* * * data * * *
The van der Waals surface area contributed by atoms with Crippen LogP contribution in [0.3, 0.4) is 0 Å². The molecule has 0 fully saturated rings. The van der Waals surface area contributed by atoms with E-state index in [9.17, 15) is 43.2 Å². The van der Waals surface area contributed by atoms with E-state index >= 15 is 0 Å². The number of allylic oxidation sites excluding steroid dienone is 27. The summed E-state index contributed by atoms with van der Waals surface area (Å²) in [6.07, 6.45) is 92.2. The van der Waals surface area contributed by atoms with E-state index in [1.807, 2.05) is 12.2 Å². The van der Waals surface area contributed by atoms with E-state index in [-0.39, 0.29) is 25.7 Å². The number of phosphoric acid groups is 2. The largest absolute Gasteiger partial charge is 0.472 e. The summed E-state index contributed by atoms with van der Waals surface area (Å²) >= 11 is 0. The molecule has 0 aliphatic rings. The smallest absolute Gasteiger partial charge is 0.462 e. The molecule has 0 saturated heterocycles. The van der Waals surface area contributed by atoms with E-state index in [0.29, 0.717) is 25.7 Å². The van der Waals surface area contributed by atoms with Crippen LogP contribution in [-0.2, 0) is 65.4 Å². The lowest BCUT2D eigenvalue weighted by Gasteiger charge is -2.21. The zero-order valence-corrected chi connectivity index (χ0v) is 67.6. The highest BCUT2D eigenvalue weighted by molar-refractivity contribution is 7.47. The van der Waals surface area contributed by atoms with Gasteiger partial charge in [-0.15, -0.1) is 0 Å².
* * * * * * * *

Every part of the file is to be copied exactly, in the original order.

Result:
The van der Waals surface area contributed by atoms with Crippen LogP contribution in [0.3, 0.4) is 0 Å². The molecule has 0 fully saturated rings. The van der Waals surface area contributed by atoms with E-state index in [9.17, 15) is 43.2 Å². The van der Waals surface area contributed by atoms with E-state index >= 15 is 0 Å². The number of allylic oxidation sites excluding steroid dienone is 27. The summed E-state index contributed by atoms with van der Waals surface area (Å²) in [6.07, 6.45) is 92.2. The van der Waals surface area contributed by atoms with E-state index in [1.807, 2.05) is 12.2 Å². The van der Waals surface area contributed by atoms with E-state index in [-0.39, 0.29) is 25.7 Å². The number of phosphoric acid groups is 2. The largest absolute Gasteiger partial charge is 0.472 e. The summed E-state index contributed by atoms with van der Waals surface area (Å²) >= 11 is 0. The molecule has 0 aliphatic rings. The smallest absolute Gasteiger partial charge is 0.462 e. The molecule has 0 saturated heterocycles. The van der Waals surface area contributed by atoms with E-state index in [0.29, 0.717) is 25.7 Å². The van der Waals surface area contributed by atoms with Crippen LogP contribution in [-0.2, 0) is 65.4 Å². The lowest BCUT2D eigenvalue weighted by Gasteiger charge is -2.21. The zero-order valence-corrected chi connectivity index (χ0v) is 67.6. The highest BCUT2D eigenvalue weighted by molar-refractivity contribution is 7.47. The van der Waals surface area contributed by atoms with Gasteiger partial charge in [-0.15, -0.1) is 0 Å².